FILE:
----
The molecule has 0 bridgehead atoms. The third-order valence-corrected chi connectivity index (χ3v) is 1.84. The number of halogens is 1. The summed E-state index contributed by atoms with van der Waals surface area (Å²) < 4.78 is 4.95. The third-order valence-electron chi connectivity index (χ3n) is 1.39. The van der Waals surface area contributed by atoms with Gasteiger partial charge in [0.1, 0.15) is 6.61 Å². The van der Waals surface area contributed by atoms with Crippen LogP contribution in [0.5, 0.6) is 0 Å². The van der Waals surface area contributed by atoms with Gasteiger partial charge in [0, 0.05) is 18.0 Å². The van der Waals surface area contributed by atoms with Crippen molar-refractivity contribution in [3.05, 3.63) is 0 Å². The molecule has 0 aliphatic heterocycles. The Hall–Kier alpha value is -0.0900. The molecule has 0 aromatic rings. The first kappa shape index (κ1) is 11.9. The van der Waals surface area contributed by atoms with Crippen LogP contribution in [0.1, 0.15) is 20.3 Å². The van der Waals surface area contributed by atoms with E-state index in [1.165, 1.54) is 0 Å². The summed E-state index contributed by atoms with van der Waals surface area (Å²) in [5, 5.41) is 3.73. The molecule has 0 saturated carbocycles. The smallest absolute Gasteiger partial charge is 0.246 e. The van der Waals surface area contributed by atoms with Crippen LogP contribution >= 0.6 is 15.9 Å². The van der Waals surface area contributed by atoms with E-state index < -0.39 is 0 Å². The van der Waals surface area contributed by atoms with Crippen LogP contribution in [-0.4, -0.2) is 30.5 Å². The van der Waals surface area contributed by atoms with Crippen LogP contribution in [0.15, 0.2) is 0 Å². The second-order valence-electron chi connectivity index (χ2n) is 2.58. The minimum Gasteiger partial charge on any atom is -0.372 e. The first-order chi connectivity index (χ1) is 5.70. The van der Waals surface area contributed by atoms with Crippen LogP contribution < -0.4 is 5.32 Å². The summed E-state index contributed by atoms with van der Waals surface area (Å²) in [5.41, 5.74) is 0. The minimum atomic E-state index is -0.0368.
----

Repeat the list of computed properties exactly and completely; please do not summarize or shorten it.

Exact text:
The molecule has 0 bridgehead atoms. The third-order valence-corrected chi connectivity index (χ3v) is 1.84. The number of halogens is 1. The summed E-state index contributed by atoms with van der Waals surface area (Å²) < 4.78 is 4.95. The third-order valence-electron chi connectivity index (χ3n) is 1.39. The van der Waals surface area contributed by atoms with Gasteiger partial charge in [0.1, 0.15) is 6.61 Å². The van der Waals surface area contributed by atoms with Crippen LogP contribution in [0.5, 0.6) is 0 Å². The van der Waals surface area contributed by atoms with Gasteiger partial charge in [0, 0.05) is 18.0 Å². The van der Waals surface area contributed by atoms with Crippen molar-refractivity contribution in [3.05, 3.63) is 0 Å². The molecule has 0 aliphatic heterocycles. The Hall–Kier alpha value is -0.0900. The molecule has 0 aromatic rings. The first kappa shape index (κ1) is 11.9. The van der Waals surface area contributed by atoms with Crippen LogP contribution in [0.1, 0.15) is 20.3 Å². The van der Waals surface area contributed by atoms with E-state index in [1.165, 1.54) is 0 Å². The summed E-state index contributed by atoms with van der Waals surface area (Å²) in [5, 5.41) is 3.73. The molecule has 0 saturated carbocycles. The smallest absolute Gasteiger partial charge is 0.246 e. The van der Waals surface area contributed by atoms with Crippen LogP contribution >= 0.6 is 15.9 Å². The van der Waals surface area contributed by atoms with E-state index < -0.39 is 0 Å². The van der Waals surface area contributed by atoms with Crippen LogP contribution in [-0.4, -0.2) is 30.5 Å². The van der Waals surface area contributed by atoms with Crippen LogP contribution in [0.15, 0.2) is 0 Å². The second-order valence-electron chi connectivity index (χ2n) is 2.58. The minimum Gasteiger partial charge on any atom is -0.372 e. The first-order chi connectivity index (χ1) is 5.70. The van der Waals surface area contributed by atoms with Crippen LogP contribution < -0.4 is 5.32 Å². The summed E-state index contributed by atoms with van der Waals surface area (Å²) in [5.41, 5.74) is 0. The minimum atomic E-state index is -0.0368.